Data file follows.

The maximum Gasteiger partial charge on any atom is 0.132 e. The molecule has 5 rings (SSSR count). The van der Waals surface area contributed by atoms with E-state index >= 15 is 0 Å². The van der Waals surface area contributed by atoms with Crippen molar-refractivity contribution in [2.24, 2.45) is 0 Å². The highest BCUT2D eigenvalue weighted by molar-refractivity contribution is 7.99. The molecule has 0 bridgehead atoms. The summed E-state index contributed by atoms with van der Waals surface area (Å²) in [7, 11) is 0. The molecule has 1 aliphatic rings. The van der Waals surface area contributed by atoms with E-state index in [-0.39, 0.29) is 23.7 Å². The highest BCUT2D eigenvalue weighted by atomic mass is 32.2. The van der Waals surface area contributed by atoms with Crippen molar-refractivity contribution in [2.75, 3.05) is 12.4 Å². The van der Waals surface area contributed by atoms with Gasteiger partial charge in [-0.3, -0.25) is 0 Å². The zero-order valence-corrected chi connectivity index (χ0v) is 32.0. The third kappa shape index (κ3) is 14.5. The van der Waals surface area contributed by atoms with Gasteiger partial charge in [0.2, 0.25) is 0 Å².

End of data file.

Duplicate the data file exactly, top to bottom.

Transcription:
The maximum Gasteiger partial charge on any atom is 0.132 e. The molecule has 5 rings (SSSR count). The van der Waals surface area contributed by atoms with E-state index >= 15 is 0 Å². The van der Waals surface area contributed by atoms with Crippen molar-refractivity contribution in [2.24, 2.45) is 0 Å². The highest BCUT2D eigenvalue weighted by molar-refractivity contribution is 7.99. The molecule has 0 bridgehead atoms. The summed E-state index contributed by atoms with van der Waals surface area (Å²) in [7, 11) is 0. The molecule has 1 aliphatic rings. The van der Waals surface area contributed by atoms with E-state index in [-0.39, 0.29) is 23.7 Å². The highest BCUT2D eigenvalue weighted by atomic mass is 32.2. The van der Waals surface area contributed by atoms with Crippen molar-refractivity contribution in [2.75, 3.05) is 12.4 Å². The van der Waals surface area contributed by atoms with Gasteiger partial charge in [-0.3, -0.25) is 0 Å². The zero-order valence-corrected chi connectivity index (χ0v) is 32.0. The third kappa shape index (κ3) is 14.5. The van der Waals surface area contributed by atoms with Gasteiger partial charge in [0.2, 0.25) is 0 Å².